By csacademy, history, 9 months ago, ,

Hello, Codeforces!

We are going to host a new contest at csacademy.com. Round #79 will take place on Wednesday, May/09/2018 15:05 (UTC). This round will be a Div. 2, affecting users with a rating below 1800.

#### Contest format:

• You will have to solve 5 tasks in 2 hours.
• There will be full feedback throughout the entire contest.
• Tasks will not have partial scoring, so you need to pass all test cases for a solution to count (ACM-ICPC-style).
• Tasks will have dynamic scores. According to the number of users that solve a problem the score will vary between 100 and 1000.
• Besides the score, each user will also get a penalty that is going to be used as a tie breaker.

#### About the penalty system:

• Computed using the following formula: the minute of the last accepted solution + the penalty for each solved task. The penalty for a solved task is equal to log2 (no_of_submissions) * 5.
• Solutions that don't compile or don't pass the example test cases are ignored.
• Once you solve a task you can still resubmit. All the following solutions will be ignored for both the score and the penalty.

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 » 9 months ago, # |   +5 This round featured easiest D ever, a simple simulation AC'ed in 124ms!
•  » » 9 months ago, # ^ | ← Rev. 2 →   0 That's because tests were incredibly weak. If you did the same I did, it will time out with proper test set. Depending on your algorithm, either of the two following test cases will time out. N = 100000, K = 99999, Q = 100000. Group i contains person i as representative and person 100000. Each query consists of the single person 100000. N = 100000, K = 50000, Q = 1. Group i contains person i as representative and i + 50000. The query consists of all 100000 people.
•  » » » 9 months ago, # ^ |   0 I strongly believe that you are wrong.Both of these test pass extremely quickly for the solutions you call slow.For example, if you just check whether for each group whose representative is contained in the query, exist all the other people in that query and also just continue if the size of the group is greater than the size of the non-representative people in the query, in the worst case the algorithm will run in a linear square rootish complexity.If you however still disagree with me and think you are right, prove me wrong and post a case with all the constraints less than say 9, for which the solution above would've actually been quadratic. This should be a non issue for you with your confidence.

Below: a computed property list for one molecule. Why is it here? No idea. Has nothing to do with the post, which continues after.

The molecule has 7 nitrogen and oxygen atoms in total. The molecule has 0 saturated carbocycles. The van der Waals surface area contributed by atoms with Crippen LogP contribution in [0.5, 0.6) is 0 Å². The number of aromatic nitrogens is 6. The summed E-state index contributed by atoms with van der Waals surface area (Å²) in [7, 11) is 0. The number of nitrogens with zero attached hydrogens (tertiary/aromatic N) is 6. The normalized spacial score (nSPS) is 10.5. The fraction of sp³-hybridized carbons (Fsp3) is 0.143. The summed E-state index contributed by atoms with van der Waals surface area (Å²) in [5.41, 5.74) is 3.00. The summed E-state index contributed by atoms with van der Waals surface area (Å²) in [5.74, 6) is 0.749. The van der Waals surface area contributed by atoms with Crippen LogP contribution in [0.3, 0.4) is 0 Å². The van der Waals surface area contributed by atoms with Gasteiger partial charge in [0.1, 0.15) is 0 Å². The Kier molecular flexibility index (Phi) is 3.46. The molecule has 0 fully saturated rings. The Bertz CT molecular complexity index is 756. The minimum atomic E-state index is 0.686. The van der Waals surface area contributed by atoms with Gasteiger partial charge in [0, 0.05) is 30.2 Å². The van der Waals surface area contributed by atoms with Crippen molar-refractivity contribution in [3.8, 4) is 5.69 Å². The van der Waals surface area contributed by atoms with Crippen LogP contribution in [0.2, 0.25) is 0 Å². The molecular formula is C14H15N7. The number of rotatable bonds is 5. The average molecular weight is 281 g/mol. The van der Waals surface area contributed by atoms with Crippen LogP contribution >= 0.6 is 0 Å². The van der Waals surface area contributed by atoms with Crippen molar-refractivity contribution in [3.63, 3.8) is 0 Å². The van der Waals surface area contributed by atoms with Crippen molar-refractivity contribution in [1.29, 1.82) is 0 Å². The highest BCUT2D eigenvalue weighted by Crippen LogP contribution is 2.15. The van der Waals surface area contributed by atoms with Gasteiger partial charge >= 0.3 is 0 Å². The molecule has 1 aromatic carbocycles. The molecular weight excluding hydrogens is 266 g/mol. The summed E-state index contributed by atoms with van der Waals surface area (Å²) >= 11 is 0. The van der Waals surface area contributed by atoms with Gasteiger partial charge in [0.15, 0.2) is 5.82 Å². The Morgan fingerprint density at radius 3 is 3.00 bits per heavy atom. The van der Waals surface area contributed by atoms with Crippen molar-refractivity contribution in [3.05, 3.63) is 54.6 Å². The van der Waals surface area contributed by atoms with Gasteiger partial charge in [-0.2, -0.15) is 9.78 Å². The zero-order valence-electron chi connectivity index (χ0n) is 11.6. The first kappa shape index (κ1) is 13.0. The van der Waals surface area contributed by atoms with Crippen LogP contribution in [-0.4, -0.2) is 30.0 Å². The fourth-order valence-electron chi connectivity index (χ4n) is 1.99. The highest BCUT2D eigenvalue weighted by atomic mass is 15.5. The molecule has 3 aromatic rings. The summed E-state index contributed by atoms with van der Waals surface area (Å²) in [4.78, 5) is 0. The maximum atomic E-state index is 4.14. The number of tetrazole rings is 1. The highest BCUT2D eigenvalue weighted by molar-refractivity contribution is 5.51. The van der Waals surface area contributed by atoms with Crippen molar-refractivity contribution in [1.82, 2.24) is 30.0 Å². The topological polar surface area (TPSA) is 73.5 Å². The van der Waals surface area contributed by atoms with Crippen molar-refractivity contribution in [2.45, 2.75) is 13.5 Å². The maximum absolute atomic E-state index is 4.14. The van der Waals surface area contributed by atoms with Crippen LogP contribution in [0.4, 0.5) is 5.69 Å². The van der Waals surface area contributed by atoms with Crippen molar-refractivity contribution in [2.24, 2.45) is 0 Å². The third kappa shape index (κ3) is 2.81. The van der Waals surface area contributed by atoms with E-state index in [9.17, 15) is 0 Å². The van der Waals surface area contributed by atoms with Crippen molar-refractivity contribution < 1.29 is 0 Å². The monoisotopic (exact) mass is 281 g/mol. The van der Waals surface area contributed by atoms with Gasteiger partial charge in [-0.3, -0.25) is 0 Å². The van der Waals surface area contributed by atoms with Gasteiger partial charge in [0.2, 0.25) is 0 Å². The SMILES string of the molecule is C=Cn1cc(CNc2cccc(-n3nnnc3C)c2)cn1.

» 9 months ago, # | ← Rev. 2 →   0 I'm anxious to read official solution for problem D. All solutions I checked time out with a proper test case, even those from the top of the scoreboard.For example, Benq's solution fails with this case... N = 100000, Q = 100000, K = 1. The only group consists of single representative person 1 and all the rest of the people. All queries consist of only one person: person 1.
•  » » 9 months ago, # ^ |   +5 Every query can be processed with sqrt dec.Let S be the set of bands that have its representative in the query. Only bands in S can be disolved. The idea is to keep the number of members of every band in S.Let's call a person heavy if it belongs to more than sqrt(1e5) bands. Note that there can be at most sqrt(1e5) heavy people. So we can iterate over every band and remove all its heavy members given in the query.For light people we can just iterate over all the bands to which he belongs.
•  » » 9 months ago, # ^ | ← Rev. 2 →   +18 So, top of the scoreboard is top-1.Sqrt-decomposition on the size of the query. If the size of the query is less then B, then check only those groups, whose representative is deleted, and if the size of the group is greater than the size of query, than it certainly cannot be deleted. Query of size sz is processed in O(sz2) time, total time is . Otherwise, just check all the groups.Also you can see that second solution isn't necessary, because first one also works in that time.
 » 9 months ago, # |   +8 You don't write validators or what? How can it be that tests were incorrect?
•  » » 9 months ago, # ^ |   -6 Please forgive setters for having a weak mind :)On a more serious note, that ussually happens when setters doesn't use a good tool like polygon ...Sometimes constraints change and you forget to run validator again
 » 9 months ago, # |   0 For C my solution gave 1 2 3 4 10 9 8 7 5 6 for test case 4 (10 14) which is correct but still it says incorrect. :|
•  » » 9 months ago, # ^ |   0 The question requires the permutation that is the smallest lexicographically. In this case, there is a lexicographically smaller permutation: 1 2 3 4 9 10 8 7 6 5.
•  » » » 9 months ago, # ^ |   0 ohh ok. I did not read that. Thanks. was banging my head counting 14 inversions in this sequence again and again
 » 8 months ago, # |   0 Will the editorial be posted? I haven't seen any editorial in this contest